Parabens and their relation to obesity

Physiol Res. 2018 Nov 28;67(Suppl 3):S465-S472. doi: 10.33549/physiolres.934004.


Parabens are a group of chemicals used as preservatives in the food, cosmetic and pharmaceutical industries. They are known to possess estrogenic effects, and therefore have been classified as endocrine disruptors. In addition to the classical endocrine organs, other tissues have endocrine activity, including adipose tissue. Several chemicals are known to cause obesogenic effects, and parabens are currently being studied in this context. The aim of this study was to investigate the possible connections of paraben exposure and obesity. Blood plasma from 27 healthy women was collected during their menstrual cycle. Basal anthropometric measures, levels of parabens (methylparaben, ethylparaben and propylparaben), adipokines (adiponectin, adipsin, leptin, resistin and visfatin) and hormones affecting energy balance and metabolic health (c-peptide, ghreline, GIP, GLP-1, glucagon, insulin, PAI-1) were measured. A Kolmogorov-Smirnov test showed higher methylparaben and propylparaben levels in women with BMI 25-34.9 compared to those with BMI 18.5-24.9. Plasma levels of methylparaben as well as the sum of parabens were positively associated with the plasma adipsin levels. Negative associations for methylparaben were found for glucagon, leptin and PAI-1. In accordance with other experimental studies we observed important associations of methylparaben and hormones affecting energy balance and metabolic health, indicating its obesogenic potential.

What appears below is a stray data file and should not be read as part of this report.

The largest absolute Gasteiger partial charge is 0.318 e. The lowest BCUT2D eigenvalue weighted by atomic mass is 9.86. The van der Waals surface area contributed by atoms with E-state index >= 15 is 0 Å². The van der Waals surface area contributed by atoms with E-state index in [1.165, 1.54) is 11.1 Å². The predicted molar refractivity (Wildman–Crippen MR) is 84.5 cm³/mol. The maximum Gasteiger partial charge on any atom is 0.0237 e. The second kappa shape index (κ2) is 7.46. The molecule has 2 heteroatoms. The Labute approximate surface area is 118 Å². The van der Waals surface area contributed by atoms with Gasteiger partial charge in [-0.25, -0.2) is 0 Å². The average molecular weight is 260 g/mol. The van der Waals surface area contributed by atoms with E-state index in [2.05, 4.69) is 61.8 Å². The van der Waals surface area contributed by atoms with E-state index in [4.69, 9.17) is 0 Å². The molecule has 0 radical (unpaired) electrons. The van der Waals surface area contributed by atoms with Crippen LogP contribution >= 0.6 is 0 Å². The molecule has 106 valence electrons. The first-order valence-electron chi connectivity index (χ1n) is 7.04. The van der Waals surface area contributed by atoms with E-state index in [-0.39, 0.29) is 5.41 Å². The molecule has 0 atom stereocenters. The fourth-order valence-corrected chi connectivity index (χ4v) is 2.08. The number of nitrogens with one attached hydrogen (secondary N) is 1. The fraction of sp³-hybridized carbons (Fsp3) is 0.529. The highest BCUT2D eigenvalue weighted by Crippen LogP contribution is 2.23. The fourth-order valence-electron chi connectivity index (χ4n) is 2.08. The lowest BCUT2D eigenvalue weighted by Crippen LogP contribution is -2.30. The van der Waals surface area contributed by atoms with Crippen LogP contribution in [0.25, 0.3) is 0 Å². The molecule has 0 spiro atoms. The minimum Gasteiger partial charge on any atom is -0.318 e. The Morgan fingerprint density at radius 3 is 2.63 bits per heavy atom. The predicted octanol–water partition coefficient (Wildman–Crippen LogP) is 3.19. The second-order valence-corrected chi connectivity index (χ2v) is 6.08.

MeSH terms

  • Adipokines / blood*
  • Adult
  • Energy Metabolism / physiology*
  • Female
  • Food Preservatives / metabolism*
  • Humans
  • Obesity / blood*
  • Obesity / diagnosis
  • Parabens / metabolism*
  • Preservatives, Pharmaceutical / metabolism*


  • Adipokines
  • Food Preservatives
  • Parabens
  • Preservatives, Pharmaceutical
  • methylparaben
  • propylparaben